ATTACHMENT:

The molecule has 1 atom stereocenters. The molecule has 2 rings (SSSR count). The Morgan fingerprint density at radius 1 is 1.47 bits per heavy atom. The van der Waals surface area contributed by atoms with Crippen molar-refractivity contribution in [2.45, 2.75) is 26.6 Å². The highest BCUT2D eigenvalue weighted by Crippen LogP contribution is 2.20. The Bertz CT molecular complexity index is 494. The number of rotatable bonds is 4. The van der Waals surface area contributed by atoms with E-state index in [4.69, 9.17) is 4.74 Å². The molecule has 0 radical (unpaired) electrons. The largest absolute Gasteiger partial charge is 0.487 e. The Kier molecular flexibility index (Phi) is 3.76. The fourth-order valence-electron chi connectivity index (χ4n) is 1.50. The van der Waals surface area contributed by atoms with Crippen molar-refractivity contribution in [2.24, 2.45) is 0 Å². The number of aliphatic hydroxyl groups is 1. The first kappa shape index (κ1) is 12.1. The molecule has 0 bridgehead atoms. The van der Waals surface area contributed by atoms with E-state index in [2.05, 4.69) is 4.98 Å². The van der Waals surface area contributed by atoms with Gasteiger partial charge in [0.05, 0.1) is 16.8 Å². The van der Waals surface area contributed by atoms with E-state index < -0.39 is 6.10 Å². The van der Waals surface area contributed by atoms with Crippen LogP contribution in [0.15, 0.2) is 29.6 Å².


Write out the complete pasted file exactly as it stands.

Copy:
The molecule has 1 atom stereocenters. The molecule has 2 rings (SSSR count). The Morgan fingerprint density at radius 1 is 1.47 bits per heavy atom. The van der Waals surface area contributed by atoms with Crippen molar-refractivity contribution in [2.45, 2.75) is 26.6 Å². The highest BCUT2D eigenvalue weighted by Crippen LogP contribution is 2.20. The Bertz CT molecular complexity index is 494. The number of rotatable bonds is 4. The van der Waals surface area contributed by atoms with E-state index in [4.69, 9.17) is 4.74 Å². The molecule has 0 radical (unpaired) electrons. The largest absolute Gasteiger partial charge is 0.487 e. The Kier molecular flexibility index (Phi) is 3.76. The fourth-order valence-electron chi connectivity index (χ4n) is 1.50. The van der Waals surface area contributed by atoms with Crippen molar-refractivity contribution in [2.24, 2.45) is 0 Å². The number of aliphatic hydroxyl groups is 1. The first kappa shape index (κ1) is 12.1. The molecule has 0 bridgehead atoms. The van der Waals surface area contributed by atoms with E-state index in [2.05, 4.69) is 4.98 Å². The van der Waals surface area contributed by atoms with Gasteiger partial charge in [0.05, 0.1) is 16.8 Å². The van der Waals surface area contributed by atoms with E-state index < -0.39 is 6.10 Å². The van der Waals surface area contributed by atoms with Crippen LogP contribution in [0.15, 0.2) is 29.6 Å².